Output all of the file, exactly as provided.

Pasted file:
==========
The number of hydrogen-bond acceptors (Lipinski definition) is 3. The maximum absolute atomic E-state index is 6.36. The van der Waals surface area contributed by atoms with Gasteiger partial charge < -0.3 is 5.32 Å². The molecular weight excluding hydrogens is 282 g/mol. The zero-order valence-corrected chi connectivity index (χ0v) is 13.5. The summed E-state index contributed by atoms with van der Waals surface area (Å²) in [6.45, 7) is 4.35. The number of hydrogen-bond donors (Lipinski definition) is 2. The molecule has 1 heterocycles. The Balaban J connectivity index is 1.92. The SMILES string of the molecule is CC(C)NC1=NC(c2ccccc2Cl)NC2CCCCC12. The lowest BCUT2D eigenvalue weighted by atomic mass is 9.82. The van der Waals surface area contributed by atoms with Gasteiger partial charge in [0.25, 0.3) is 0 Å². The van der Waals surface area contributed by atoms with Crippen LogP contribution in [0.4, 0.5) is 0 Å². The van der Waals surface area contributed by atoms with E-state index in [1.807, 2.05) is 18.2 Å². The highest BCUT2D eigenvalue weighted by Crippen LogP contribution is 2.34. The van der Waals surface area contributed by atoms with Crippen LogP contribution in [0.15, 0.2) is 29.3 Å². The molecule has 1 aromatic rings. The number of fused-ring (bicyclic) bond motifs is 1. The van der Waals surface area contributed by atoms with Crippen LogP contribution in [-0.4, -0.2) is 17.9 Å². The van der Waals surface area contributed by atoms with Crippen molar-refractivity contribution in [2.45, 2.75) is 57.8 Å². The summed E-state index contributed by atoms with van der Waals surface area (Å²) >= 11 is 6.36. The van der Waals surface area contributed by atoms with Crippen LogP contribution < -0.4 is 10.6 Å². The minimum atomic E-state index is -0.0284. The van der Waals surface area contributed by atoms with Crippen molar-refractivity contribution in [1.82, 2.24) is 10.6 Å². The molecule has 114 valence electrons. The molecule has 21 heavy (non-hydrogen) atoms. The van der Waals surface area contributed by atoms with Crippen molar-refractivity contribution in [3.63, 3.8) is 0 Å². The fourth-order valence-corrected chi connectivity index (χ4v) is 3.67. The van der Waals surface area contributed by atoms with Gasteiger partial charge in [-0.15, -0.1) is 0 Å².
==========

The number of hydrogen-bond acceptors (Lipinski definition) is 3. The maximum absolute atomic E-state index is 6.36. The van der Waals surface area contributed by atoms with Gasteiger partial charge < -0.3 is 5.32 Å². The molecular weight excluding hydrogens is 282 g/mol. The zero-order valence-corrected chi connectivity index (χ0v) is 13.5. The summed E-state index contributed by atoms with van der Waals surface area (Å²) in [6.45, 7) is 4.35. The number of hydrogen-bond donors (Lipinski definition) is 2. The molecule has 1 heterocycles. The Balaban J connectivity index is 1.92. The SMILES string of the molecule is CC(C)NC1=NC(c2ccccc2Cl)NC2CCCCC12. The lowest BCUT2D eigenvalue weighted by atomic mass is 9.82. The van der Waals surface area contributed by atoms with Gasteiger partial charge in [0.25, 0.3) is 0 Å². The van der Waals surface area contributed by atoms with Crippen LogP contribution in [0.4, 0.5) is 0 Å². The van der Waals surface area contributed by atoms with E-state index in [1.807, 2.05) is 18.2 Å². The highest BCUT2D eigenvalue weighted by Crippen LogP contribution is 2.34. The van der Waals surface area contributed by atoms with Crippen LogP contribution in [0.15, 0.2) is 29.3 Å². The molecule has 1 aromatic rings. The number of fused-ring (bicyclic) bond motifs is 1. The van der Waals surface area contributed by atoms with Crippen LogP contribution in [-0.4, -0.2) is 17.9 Å². The van der Waals surface area contributed by atoms with Crippen molar-refractivity contribution in [2.45, 2.75) is 57.8 Å². The summed E-state index contributed by atoms with van der Waals surface area (Å²) >= 11 is 6.36. The van der Waals surface area contributed by atoms with Crippen LogP contribution < -0.4 is 10.6 Å². The minimum atomic E-state index is -0.0284. The van der Waals surface area contributed by atoms with Crippen molar-refractivity contribution in [1.82, 2.24) is 10.6 Å². The molecule has 114 valence electrons. The molecule has 21 heavy (non-hydrogen) atoms. The van der Waals surface area contributed by atoms with Crippen molar-refractivity contribution in [3.63, 3.8) is 0 Å². The fourth-order valence-corrected chi connectivity index (χ4v) is 3.67. The van der Waals surface area contributed by atoms with Gasteiger partial charge in [-0.15, -0.1) is 0 Å².